Integrating software systems and rules into his iPhone art creations, world-renowned web and software artist Joshua Davishas created the JD Reflect app. This app is a generative imaging system that uses both graphical elements and color swatches to create kaleidoscopic effects from randomized processes initiated in software by the artist. The idea of the app is to enable the generative creation of limitless final designs using an algorithm to dictate the output. Thus, the resulting creations are unique for each user of the app.
Reality Jockey’s RjDj app also uses the iPhone as a generative sound system. The app is ambient music composition application that uses the built-in microphone of your iPhone to capture ambient sound throughout your day and create sound pieces that can be uploaded for free to the RjDj server and given a URL that your friends can use to find your live recordings. It can be thought of as a live audio blog application that uses microphone data and accelerometer data to create a dynamic sound piece. This form of real-time data acquisition with uploading capabilities to the web is increasing the iPhone's ability to become a mobile diary of sorts, where artists can use elements from the user's immediate environment to channel inputs into their work.
Since the iPhone has the ability to detect its own movement, listen to surrounding environments, know when it is being touched, and connect to the Internet, it provides a plethora of opportunities to engage with these sensing capabilities. Meshing the real world and digital gaming is Audible Realities, an artist collective who have developed several artistic and fun apps. Their ultra-creative World 9 application delves into the world of 8-bit arcade games by meshing this old school gaming environment with the real world. Simple, yet effective, the app merely connects the iPhone's accelerometer data to the sound of Mario from Nintendo's Super Mario Brothers’ jump sound. So as the user physically jumps up and down, it triggers the jump sound from the game. The app also networks this jumping movement to other "players" around the globe and features a built-in map to see where others are jumping. This is similar to the Ocarina app's built in map to see where and what others around the planet are playing on their iPhone flutes.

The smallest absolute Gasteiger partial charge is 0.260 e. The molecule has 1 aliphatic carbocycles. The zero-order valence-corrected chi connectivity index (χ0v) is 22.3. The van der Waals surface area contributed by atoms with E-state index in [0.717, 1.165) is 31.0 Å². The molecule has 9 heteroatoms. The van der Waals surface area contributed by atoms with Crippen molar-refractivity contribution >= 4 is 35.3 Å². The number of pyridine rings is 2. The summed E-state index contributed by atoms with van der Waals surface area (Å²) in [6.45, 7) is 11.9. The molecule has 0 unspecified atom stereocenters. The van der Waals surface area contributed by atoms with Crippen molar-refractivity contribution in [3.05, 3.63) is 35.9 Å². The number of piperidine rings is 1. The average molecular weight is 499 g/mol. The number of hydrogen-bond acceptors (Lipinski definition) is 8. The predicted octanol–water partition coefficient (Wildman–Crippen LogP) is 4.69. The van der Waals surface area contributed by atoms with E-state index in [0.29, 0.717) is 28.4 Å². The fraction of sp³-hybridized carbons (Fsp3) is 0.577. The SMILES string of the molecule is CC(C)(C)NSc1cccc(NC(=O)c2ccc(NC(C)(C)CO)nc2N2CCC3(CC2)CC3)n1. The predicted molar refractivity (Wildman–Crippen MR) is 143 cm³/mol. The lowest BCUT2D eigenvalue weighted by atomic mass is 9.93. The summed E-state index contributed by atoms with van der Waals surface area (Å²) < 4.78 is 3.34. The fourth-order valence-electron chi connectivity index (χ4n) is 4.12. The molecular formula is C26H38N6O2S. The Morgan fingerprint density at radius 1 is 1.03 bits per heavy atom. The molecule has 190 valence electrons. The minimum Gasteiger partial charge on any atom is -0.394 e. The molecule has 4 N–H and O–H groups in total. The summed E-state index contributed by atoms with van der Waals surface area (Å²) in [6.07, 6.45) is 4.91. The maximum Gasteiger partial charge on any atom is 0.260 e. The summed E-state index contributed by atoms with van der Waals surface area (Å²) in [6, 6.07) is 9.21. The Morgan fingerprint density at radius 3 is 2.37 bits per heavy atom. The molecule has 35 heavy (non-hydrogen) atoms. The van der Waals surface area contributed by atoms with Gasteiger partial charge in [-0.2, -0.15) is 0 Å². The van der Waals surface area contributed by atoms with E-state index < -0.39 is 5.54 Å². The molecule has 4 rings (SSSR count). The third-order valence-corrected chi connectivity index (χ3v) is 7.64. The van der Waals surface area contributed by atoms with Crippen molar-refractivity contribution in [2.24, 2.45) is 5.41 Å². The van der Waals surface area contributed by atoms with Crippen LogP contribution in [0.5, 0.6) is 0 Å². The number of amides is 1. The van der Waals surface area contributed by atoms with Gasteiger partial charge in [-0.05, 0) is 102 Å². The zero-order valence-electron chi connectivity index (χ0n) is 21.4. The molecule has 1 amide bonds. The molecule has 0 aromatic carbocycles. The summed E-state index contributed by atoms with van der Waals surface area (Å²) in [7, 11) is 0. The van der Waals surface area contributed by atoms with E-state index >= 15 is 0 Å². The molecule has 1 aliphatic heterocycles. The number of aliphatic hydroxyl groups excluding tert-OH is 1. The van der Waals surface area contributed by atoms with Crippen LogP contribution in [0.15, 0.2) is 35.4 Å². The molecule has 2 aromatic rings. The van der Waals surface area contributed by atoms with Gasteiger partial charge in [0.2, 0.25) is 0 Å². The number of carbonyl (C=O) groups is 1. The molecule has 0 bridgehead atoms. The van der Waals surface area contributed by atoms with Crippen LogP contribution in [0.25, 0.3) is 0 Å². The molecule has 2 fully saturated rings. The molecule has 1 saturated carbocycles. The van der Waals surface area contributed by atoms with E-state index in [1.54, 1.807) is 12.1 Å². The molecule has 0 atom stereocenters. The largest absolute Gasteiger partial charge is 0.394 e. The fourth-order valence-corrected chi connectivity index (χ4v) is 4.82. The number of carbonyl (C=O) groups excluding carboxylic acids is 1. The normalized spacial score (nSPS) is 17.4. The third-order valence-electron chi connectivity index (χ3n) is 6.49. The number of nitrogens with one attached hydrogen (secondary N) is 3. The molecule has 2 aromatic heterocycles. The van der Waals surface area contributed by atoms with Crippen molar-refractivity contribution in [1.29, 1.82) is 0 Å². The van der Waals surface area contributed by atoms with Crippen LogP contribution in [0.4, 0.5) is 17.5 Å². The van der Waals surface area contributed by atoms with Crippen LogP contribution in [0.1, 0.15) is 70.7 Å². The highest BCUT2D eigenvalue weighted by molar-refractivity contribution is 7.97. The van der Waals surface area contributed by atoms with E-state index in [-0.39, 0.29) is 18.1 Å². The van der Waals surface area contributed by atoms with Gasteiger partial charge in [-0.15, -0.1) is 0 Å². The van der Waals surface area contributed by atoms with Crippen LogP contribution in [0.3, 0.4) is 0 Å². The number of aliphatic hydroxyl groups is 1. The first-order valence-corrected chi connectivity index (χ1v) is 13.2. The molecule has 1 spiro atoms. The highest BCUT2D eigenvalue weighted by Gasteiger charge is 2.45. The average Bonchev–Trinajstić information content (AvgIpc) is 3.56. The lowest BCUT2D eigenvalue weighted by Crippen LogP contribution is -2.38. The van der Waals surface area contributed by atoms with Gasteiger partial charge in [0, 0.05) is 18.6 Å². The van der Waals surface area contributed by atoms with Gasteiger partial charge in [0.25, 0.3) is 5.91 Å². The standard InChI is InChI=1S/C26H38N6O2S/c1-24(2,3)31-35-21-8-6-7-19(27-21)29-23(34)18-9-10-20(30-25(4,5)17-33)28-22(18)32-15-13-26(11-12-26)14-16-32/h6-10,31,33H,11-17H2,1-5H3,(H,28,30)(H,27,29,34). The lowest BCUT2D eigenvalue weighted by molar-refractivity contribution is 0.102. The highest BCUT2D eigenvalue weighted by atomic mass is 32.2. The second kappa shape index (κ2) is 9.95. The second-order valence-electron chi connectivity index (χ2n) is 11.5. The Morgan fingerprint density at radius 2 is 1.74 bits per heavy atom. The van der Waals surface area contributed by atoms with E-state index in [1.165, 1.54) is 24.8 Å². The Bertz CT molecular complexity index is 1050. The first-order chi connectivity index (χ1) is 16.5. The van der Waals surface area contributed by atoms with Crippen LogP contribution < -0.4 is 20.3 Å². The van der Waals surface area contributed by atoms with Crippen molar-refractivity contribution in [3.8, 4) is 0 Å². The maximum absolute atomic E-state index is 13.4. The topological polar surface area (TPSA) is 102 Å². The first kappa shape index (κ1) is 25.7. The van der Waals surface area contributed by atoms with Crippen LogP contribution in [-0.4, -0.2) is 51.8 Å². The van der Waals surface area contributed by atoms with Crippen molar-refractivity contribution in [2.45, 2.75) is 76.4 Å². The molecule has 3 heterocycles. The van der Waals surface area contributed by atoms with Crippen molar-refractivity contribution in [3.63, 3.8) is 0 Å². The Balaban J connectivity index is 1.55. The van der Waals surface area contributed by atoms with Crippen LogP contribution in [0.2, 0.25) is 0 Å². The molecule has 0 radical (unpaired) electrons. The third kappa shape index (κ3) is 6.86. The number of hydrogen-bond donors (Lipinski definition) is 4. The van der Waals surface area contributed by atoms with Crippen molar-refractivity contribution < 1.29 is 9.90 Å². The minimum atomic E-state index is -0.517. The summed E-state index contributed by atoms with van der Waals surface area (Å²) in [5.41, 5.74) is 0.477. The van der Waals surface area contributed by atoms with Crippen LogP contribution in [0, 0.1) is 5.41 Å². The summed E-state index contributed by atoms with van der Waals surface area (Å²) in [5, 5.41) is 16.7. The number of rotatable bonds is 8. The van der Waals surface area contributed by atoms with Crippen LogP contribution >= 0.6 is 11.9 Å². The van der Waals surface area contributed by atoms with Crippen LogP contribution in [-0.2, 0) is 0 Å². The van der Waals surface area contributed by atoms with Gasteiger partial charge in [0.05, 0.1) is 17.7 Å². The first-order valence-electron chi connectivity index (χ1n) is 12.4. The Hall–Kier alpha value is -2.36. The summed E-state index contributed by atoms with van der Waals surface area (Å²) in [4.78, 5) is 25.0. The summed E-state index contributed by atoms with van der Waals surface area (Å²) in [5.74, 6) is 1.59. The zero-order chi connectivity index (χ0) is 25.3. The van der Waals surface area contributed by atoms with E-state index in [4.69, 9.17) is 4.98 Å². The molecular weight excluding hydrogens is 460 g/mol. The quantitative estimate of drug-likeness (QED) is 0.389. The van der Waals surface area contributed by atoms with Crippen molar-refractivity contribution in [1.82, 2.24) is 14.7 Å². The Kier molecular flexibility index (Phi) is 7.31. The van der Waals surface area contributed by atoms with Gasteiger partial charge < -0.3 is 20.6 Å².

Although the apps mentioned in this article simply scratch the surface of the multitudes of projects that artists are creating for these devices, they demonstrate the endless possibilities they engender. By writing code that utilizes the sensing capabilities of these devices such as their immediate location, orientation, ambient noise levels, and more, there are even more possibilities to harness these elements into inventive and clever visual and auditory output. Since Apple has kept the economic barriers for entry into this world of mobile development relatively low, it's easier than ever for artists to use these devices for their creations and have an instant audience of millions to enjoy them. Whether you are looking to expand your artistic career or simply push the boundaries of these devices, the iPhone is a unique platform for experimentation and play for media artists to engage with audiences around the world.
Jonah Brucker-Cohen is a researcher, artist, and Ph.D. candidate as an HEA MMRP (Multimedia Research Programme) fellow in the Disruptive Design Team of the Networking and Telecommunications Research Group (NTRG), Trinity College Dublin. He is an adjunct assistant professor of communications at NYU's Interactive Telecommunications Program (ITP). He is co-founder of the Dublin Art and Technology Association (DATA Group) and a recipient of the ARANEUM Prize sponsored by the Spanish Ministry of Art, Science and Technology and Fundacion ARCO. His writing has appeared in numerous international publications including WIRED Magazine, Make Magazine, Rhizome.org, and Gizmodo, and his work has been shown at events such as DEAF (03,04), Art Futura (04), SIGGRAPH (00,05), UBICOMP (02,03,04), CHI (04,06) Transmediale (02,04,08), NIME (07), ISEA (02,04,06), Institute of Contemporary Art in London (04), Whitney Museum of American Art's ArtPort (03), Ars Electronica (02,04,08), Chelsea Art Museum, ZKM Museum of Contemporary Art (04-5),Museum of Modern Art (MOMA - NYC)(2008), and the San Francisco Museum of Modern Art (SFMOMA) (2008). He blogs at coin-operated.